In August of 1982, exactly forty years after my first visit to the United Kingdom, Dr. Roger Vaughan, the Director of Productivity for British Shipbuilders retained me to lecture in a number of cities in both England and Scotland. Because I would be four days in Newcastle upon Tyne, thoughtful Roger arranged for me to stay at Linden Hall, a former country estate that had been converted to an inn just the year before. The closest village was Morpeth.
The manor, having stone walls of at least two-feet thick, is located in the midst of a vast expanse of beautiful meadows and wooded areas. All rooms were richly appointed and, in keeping with the atmosphere, activities in the dining room were formal. Thus during the few occasions when I was alone I preferred the adjourning carriage house where informal cafeteria-style meals were available. I was then fifty nine, but a subsequent event disclosed that at least one person regarded me as impertinent young American.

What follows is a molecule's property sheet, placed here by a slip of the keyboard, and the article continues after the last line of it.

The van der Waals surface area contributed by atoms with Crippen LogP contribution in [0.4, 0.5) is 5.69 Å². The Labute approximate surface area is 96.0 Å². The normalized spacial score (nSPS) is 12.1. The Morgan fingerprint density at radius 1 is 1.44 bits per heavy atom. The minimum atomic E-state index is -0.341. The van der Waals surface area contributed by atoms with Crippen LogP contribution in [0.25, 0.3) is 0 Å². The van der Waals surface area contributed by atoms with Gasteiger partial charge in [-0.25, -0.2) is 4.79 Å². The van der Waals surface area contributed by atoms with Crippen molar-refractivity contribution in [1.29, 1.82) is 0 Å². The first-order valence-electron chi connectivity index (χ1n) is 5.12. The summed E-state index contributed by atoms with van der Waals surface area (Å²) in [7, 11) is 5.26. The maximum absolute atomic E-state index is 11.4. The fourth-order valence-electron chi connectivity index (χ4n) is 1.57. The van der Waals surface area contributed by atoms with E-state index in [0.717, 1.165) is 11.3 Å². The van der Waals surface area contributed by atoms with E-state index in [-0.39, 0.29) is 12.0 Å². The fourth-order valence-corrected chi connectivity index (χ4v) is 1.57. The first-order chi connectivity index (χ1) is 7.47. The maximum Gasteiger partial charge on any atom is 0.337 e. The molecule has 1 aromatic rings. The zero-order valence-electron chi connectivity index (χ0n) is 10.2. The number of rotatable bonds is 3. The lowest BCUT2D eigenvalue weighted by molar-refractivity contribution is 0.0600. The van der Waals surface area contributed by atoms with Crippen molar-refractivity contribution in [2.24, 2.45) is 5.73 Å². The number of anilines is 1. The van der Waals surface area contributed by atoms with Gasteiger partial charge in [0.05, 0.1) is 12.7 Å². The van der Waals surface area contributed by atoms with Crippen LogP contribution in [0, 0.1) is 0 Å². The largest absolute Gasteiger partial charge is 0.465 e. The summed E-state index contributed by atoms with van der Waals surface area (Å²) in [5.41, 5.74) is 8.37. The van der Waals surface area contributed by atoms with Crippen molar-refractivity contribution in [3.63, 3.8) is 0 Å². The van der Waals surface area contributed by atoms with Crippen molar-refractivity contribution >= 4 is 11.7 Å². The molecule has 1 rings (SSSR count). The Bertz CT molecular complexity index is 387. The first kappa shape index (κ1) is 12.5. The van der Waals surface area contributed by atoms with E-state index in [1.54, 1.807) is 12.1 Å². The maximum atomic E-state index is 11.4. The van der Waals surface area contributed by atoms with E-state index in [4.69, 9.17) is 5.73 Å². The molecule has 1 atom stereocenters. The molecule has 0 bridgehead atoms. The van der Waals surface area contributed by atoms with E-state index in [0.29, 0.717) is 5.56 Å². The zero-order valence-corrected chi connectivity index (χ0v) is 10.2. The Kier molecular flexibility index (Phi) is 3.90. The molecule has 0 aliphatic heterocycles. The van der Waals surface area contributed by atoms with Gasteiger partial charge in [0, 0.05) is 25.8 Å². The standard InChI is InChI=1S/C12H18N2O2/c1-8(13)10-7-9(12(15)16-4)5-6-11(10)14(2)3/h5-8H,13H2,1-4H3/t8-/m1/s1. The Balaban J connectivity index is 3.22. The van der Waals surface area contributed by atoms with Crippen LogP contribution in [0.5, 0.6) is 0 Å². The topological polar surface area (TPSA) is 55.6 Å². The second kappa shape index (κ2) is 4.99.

Two couples who seemed to be in their mid seventies were at the food counter with me. When my Brooklyn accent was overheard, one of the men said, “You are from the States also.”
He and his wife were guests of the other couple who were British, he explained. He then asked how I came to be at Linden Hall where he did not expect to meet another American. I simply answered, “The reservation was made for me by British Shipbuilders.”
That provoked his further curiosity and he asked about my specific mission. I replied, “I’m here to teach Japanese shipbuilding methods.”
I was suddenly attacked from the most unexpected quarter. The little British grandmotherly type slammed her tray on the counter. She put her hands on her hips and actually stamped her foot as she scolded me, “Young man! We have the finest shipbuilders in the world!”
I meekly replied, “Yes madam.”
I left it for someone braver than me to argue with so staunch a defender of the British Empire.
Copyright © 2006 (text only) by Louis D. Chirillo